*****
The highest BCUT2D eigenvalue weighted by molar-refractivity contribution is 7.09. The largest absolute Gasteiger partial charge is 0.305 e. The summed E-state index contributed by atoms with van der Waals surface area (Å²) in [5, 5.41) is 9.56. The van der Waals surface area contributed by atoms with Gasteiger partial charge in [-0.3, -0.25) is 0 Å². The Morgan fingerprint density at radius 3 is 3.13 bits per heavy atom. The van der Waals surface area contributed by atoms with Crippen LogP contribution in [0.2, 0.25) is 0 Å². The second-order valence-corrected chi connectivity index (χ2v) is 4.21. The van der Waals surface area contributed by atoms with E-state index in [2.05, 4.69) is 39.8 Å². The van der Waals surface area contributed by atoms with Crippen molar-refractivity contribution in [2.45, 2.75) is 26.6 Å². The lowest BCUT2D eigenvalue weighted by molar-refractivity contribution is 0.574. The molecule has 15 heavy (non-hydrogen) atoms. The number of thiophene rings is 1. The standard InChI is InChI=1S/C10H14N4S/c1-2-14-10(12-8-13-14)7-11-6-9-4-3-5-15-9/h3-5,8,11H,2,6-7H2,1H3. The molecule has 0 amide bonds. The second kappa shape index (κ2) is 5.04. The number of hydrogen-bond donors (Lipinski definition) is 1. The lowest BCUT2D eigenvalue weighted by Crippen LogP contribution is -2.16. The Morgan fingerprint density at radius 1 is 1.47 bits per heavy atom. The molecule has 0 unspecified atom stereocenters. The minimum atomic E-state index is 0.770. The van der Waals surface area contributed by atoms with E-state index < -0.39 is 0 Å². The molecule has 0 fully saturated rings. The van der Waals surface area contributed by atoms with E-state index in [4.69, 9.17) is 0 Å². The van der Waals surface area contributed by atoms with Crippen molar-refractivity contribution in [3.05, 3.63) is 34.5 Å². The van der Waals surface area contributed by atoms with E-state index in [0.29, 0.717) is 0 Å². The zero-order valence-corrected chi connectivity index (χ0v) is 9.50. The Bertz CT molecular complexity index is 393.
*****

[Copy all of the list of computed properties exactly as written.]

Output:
The highest BCUT2D eigenvalue weighted by molar-refractivity contribution is 7.09. The largest absolute Gasteiger partial charge is 0.305 e. The summed E-state index contributed by atoms with van der Waals surface area (Å²) in [5, 5.41) is 9.56. The van der Waals surface area contributed by atoms with Gasteiger partial charge in [-0.3, -0.25) is 0 Å². The Morgan fingerprint density at radius 3 is 3.13 bits per heavy atom. The van der Waals surface area contributed by atoms with Crippen LogP contribution in [0.2, 0.25) is 0 Å². The second-order valence-corrected chi connectivity index (χ2v) is 4.21. The van der Waals surface area contributed by atoms with E-state index in [2.05, 4.69) is 39.8 Å². The van der Waals surface area contributed by atoms with Crippen molar-refractivity contribution in [2.45, 2.75) is 26.6 Å². The lowest BCUT2D eigenvalue weighted by molar-refractivity contribution is 0.574. The molecule has 15 heavy (non-hydrogen) atoms. The number of thiophene rings is 1. The standard InChI is InChI=1S/C10H14N4S/c1-2-14-10(12-8-13-14)7-11-6-9-4-3-5-15-9/h3-5,8,11H,2,6-7H2,1H3. The molecule has 0 amide bonds. The second kappa shape index (κ2) is 5.04. The number of hydrogen-bond donors (Lipinski definition) is 1. The lowest BCUT2D eigenvalue weighted by Crippen LogP contribution is -2.16. The Morgan fingerprint density at radius 1 is 1.47 bits per heavy atom. The molecule has 0 unspecified atom stereocenters. The minimum atomic E-state index is 0.770. The van der Waals surface area contributed by atoms with E-state index < -0.39 is 0 Å². The molecule has 0 fully saturated rings. The van der Waals surface area contributed by atoms with E-state index in [4.69, 9.17) is 0 Å². The van der Waals surface area contributed by atoms with Crippen molar-refractivity contribution in [3.05, 3.63) is 34.5 Å². The van der Waals surface area contributed by atoms with E-state index in [0.29, 0.717) is 0 Å². The zero-order valence-corrected chi connectivity index (χ0v) is 9.50. The Bertz CT molecular complexity index is 393.